McCarthy’s is one of the few Single Malts being produced in Oregon.  This is likely because grain to bottle whiskey is incredibly hard to do well and more than a few distillers have failed trying to do even a basic whiskey.  Single Malt, if done in the Scottish tradition, is aged in oak for three years.  That means my little bottle was started in 2011 at the very least.  McCarthy’s was one of the first craft single malts in the US and has been hailed by numerous whiskey books, magazines and authors and has been hailed as one of the world’s elite whiskeys.

Produced by Clear Creek Distilling this whiskey is done in the Islay tradition from 100% peat-malted barley.  It is smokey and clear with a light finish.  My fellow drinker the HopBoxer tasted only smoke but he’s an Irish drinker and not inclined to peat.

This is a bottle that will run you about $55 in Oregon, their next release should be spring of 2015 so keep your eyes open.

Update: Devils Bit Irish Whiskey

Posted: 24th March 2015 by Cocktail Alchemist in Events, Liquor Review
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wpid-wp-1427222705400.jpegSt. Patrick’s day has come and gone and with it the green beer and drunken revelry of those who want to pretend they’re of Irish extraction for 24 hours.

As every year the distilleries of McMenamins release their small batch Devil’s Bit whiskey.

I wasn’t aware until I put the last three years side by side but each year the release is a little bit different.  The 2013 is a 12-year aged Irish, the 2014 is an 8 year four barrel and this year is a 5 year port barrel finish.

The bottles are all still 200ml and the price has stayed at $17.  I’ve run a side by side tasting on all three and I’m hard pressed to find the differences.  The aging process is pretty light and the finished product is still a little harsh even for the 12 year.

As an annual tradition I still enjoy heading out to Edgefield or CPR, taking the tour and getting my one or two bottles.

Website Review: EUVS Library

Posted: 22nd March 2015 by Cocktail Alchemist in Around the Web
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EUVS may sound like an odd acronym but it stands for Exposition Universelle des Vins & Spiritueux.  Aside from a wonderful layout the site boasts a catalog of over 500 spirits, details of bar tending tools, techniques and most importantly a digital library of scanned bar books that date back to the 1700’s.  Among them are several of the most well known and sought after bar guides such as the Flowing Bowl, Harry Johnson’s Bartenders’ Manual, and the Old Master himself Jerry Thomas’ 1862 classic How to Mix Drinks.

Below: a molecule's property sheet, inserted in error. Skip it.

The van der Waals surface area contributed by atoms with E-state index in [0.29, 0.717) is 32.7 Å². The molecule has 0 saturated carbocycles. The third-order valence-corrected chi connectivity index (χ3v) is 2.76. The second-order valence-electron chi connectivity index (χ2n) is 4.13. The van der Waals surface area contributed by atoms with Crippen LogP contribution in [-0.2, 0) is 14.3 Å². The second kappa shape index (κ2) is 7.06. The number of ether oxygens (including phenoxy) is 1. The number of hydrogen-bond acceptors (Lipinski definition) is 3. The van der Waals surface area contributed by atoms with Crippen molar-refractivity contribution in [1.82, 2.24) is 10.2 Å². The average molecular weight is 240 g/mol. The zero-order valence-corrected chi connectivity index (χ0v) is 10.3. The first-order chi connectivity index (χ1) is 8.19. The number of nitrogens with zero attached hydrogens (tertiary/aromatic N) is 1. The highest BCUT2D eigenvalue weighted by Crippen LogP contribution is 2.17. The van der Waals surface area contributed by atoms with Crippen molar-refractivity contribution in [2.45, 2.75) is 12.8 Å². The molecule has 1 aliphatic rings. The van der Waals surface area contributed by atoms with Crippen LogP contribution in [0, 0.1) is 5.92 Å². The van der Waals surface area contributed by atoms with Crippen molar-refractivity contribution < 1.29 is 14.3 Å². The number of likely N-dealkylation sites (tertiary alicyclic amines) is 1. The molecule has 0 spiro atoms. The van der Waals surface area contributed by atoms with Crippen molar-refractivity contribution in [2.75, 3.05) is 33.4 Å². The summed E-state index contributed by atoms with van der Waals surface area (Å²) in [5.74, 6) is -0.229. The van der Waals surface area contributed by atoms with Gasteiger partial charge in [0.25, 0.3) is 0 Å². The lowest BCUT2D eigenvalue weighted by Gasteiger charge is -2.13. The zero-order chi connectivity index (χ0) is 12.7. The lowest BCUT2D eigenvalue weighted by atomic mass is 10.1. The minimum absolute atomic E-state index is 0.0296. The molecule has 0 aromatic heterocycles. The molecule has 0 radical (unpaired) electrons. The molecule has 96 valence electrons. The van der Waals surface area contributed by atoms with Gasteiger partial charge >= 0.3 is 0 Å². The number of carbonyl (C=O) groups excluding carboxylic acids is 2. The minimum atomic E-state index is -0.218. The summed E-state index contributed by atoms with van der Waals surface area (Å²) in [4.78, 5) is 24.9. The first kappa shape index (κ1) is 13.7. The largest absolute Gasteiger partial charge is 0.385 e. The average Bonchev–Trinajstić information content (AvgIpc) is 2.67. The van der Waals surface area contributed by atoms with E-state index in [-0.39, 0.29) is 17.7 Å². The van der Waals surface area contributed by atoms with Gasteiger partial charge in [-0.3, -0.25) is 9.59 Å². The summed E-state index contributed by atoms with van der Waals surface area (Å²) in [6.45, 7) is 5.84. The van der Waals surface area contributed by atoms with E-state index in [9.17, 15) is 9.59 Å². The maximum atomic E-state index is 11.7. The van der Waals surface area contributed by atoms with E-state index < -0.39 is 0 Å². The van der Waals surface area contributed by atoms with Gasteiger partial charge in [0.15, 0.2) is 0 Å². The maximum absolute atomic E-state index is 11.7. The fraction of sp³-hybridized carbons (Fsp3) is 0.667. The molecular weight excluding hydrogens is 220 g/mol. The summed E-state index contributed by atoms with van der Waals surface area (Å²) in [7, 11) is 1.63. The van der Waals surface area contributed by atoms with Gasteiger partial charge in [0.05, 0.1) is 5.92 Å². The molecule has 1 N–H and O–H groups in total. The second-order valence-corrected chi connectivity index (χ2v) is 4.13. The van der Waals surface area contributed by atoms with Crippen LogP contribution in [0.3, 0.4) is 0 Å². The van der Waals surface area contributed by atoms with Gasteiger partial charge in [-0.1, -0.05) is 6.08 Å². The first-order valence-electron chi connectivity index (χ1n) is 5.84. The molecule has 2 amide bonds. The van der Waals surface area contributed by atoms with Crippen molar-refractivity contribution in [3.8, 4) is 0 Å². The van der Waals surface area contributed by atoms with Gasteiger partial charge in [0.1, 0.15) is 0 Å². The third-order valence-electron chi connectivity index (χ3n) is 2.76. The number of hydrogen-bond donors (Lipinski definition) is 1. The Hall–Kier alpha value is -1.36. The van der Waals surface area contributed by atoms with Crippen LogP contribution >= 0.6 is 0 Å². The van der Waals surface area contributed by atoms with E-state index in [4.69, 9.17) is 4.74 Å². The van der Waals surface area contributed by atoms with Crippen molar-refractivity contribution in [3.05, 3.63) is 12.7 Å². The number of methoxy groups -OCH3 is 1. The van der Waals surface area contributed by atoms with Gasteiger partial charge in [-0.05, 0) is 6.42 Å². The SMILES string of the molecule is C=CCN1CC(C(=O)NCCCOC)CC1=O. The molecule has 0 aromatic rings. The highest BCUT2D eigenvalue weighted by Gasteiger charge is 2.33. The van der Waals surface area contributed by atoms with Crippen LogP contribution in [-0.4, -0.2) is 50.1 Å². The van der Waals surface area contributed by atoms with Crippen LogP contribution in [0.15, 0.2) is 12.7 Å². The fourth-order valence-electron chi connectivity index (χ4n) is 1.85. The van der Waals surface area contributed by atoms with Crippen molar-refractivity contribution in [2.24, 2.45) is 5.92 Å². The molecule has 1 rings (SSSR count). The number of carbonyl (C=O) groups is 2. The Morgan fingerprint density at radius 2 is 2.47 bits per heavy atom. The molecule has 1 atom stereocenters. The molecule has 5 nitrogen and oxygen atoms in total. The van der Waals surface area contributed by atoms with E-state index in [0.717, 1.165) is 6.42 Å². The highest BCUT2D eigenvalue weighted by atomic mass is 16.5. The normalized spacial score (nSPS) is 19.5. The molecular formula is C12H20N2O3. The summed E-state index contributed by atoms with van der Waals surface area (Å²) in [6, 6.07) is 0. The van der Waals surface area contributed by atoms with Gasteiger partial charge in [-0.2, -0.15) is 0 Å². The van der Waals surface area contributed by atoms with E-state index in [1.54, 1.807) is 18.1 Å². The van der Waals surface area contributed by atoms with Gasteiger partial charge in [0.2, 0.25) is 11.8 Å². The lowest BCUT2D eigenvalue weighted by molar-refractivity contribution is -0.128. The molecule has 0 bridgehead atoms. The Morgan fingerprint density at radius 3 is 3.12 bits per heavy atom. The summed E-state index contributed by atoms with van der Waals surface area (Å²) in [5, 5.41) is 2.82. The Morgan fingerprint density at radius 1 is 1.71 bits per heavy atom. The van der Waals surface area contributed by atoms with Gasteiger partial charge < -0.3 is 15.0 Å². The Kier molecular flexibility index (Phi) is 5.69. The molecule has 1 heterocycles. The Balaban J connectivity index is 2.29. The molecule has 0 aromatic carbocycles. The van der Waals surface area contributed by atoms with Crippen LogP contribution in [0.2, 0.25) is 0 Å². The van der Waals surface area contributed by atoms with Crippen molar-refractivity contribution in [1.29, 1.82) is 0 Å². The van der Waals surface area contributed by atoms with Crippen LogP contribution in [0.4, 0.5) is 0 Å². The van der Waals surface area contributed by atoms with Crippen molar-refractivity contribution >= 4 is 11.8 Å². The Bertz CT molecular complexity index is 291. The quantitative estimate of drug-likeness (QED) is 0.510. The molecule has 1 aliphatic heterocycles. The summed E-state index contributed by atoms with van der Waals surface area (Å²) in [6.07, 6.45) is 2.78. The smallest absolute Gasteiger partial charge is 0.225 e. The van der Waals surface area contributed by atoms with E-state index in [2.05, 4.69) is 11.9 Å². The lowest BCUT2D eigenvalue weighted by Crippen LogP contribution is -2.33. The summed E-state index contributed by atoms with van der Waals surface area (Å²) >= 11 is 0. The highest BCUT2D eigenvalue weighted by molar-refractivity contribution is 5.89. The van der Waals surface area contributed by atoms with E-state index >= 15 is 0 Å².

Many of these books can be had in paperback or in reprints for anywhere from $10 to 30 but here you can find high rez digital scans of the original prints.

There are at present just under 30 volumes in the collection and all of them are from before the era of copyright so they are easily able to be shared in this fashion.

The pages are crystal clear and are accurate even down to the pencil marks made on various pages in the scanned copy.  Navigation is a snap and has some of the feel of flipping an actual book.

I’ve not attempted to read these on an E-reader but they can all be downloaded in PDF format for ease of portability.

Best of all the entire site is funded via an actual museum situated on an island off the coast of france and founded by Paul Ricard of the Pernod-Ricard company.  This means there isn’t an advertisement to be had on the entire site and it looks beautiful.

tonic sideI have been meaning to make a post about this for over a year.   If any liquor could be said to be my totem spirit it is Gin and of all cocktails the Gin and Tonic is the perfect expression of the botanical basis of both Gin and tonic water.

You can read more about the history of Tonic in my previous post on the subject but for now just a little bit of history.

Tonic water is made with carbonated water and flavored with a alkaloid chemical called quinine.  Quinine is derived from the bark of a tree which grows in the Andes mountains of South America.  The tree is called alternately the Cinchona or the Quina.  Most tonic water is made either with the bark itself or with Quinine extract.